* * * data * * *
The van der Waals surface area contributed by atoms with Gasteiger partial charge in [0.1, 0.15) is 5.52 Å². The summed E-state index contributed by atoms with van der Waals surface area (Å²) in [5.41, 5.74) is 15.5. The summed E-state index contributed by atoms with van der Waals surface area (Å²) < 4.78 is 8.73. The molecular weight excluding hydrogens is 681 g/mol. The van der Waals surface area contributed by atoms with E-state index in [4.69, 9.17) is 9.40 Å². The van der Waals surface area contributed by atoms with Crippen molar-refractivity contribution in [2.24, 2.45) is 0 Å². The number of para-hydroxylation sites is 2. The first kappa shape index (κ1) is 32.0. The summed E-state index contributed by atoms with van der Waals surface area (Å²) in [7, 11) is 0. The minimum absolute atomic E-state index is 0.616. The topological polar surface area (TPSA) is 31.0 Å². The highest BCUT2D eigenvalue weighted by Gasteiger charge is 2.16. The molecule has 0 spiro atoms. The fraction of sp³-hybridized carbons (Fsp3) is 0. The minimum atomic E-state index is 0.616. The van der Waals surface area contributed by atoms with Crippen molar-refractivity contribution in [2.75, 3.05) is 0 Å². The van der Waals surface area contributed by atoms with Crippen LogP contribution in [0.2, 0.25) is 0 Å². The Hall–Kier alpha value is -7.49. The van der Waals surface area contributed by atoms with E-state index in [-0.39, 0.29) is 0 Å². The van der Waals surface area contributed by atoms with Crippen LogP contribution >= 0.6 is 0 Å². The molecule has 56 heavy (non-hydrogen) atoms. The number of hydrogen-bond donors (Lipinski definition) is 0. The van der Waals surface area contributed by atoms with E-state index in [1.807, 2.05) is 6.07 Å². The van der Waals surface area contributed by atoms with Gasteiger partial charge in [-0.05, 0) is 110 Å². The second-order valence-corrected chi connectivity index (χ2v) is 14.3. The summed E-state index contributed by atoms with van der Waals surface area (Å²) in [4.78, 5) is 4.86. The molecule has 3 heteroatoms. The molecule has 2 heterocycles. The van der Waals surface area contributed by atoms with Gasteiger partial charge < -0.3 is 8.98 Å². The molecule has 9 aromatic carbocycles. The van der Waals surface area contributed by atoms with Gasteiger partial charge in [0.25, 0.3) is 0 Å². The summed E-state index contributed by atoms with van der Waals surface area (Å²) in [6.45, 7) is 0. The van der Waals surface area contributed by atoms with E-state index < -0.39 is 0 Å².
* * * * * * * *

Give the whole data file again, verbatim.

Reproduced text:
The van der Waals surface area contributed by atoms with Gasteiger partial charge in [0.1, 0.15) is 5.52 Å². The summed E-state index contributed by atoms with van der Waals surface area (Å²) in [5.41, 5.74) is 15.5. The summed E-state index contributed by atoms with van der Waals surface area (Å²) < 4.78 is 8.73. The molecular weight excluding hydrogens is 681 g/mol. The van der Waals surface area contributed by atoms with E-state index in [4.69, 9.17) is 9.40 Å². The van der Waals surface area contributed by atoms with Crippen molar-refractivity contribution in [2.24, 2.45) is 0 Å². The number of para-hydroxylation sites is 2. The first kappa shape index (κ1) is 32.0. The summed E-state index contributed by atoms with van der Waals surface area (Å²) in [7, 11) is 0. The minimum absolute atomic E-state index is 0.616. The topological polar surface area (TPSA) is 31.0 Å². The highest BCUT2D eigenvalue weighted by Gasteiger charge is 2.16. The molecule has 0 spiro atoms. The fraction of sp³-hybridized carbons (Fsp3) is 0. The minimum atomic E-state index is 0.616. The van der Waals surface area contributed by atoms with Crippen molar-refractivity contribution in [2.75, 3.05) is 0 Å². The van der Waals surface area contributed by atoms with Crippen LogP contribution in [0.2, 0.25) is 0 Å². The Hall–Kier alpha value is -7.49. The van der Waals surface area contributed by atoms with E-state index in [-0.39, 0.29) is 0 Å². The van der Waals surface area contributed by atoms with Crippen LogP contribution >= 0.6 is 0 Å². The molecule has 56 heavy (non-hydrogen) atoms. The number of hydrogen-bond donors (Lipinski definition) is 0. The van der Waals surface area contributed by atoms with E-state index in [1.807, 2.05) is 6.07 Å². The van der Waals surface area contributed by atoms with Gasteiger partial charge in [-0.05, 0) is 110 Å². The second-order valence-corrected chi connectivity index (χ2v) is 14.3. The summed E-state index contributed by atoms with van der Waals surface area (Å²) in [4.78, 5) is 4.86. The molecule has 3 heteroatoms. The molecule has 2 heterocycles. The van der Waals surface area contributed by atoms with Gasteiger partial charge < -0.3 is 8.98 Å². The molecule has 9 aromatic carbocycles. The van der Waals surface area contributed by atoms with Gasteiger partial charge in [0.25, 0.3) is 0 Å². The summed E-state index contributed by atoms with van der Waals surface area (Å²) in [6.45, 7) is 0. The van der Waals surface area contributed by atoms with E-state index < -0.39 is 0 Å².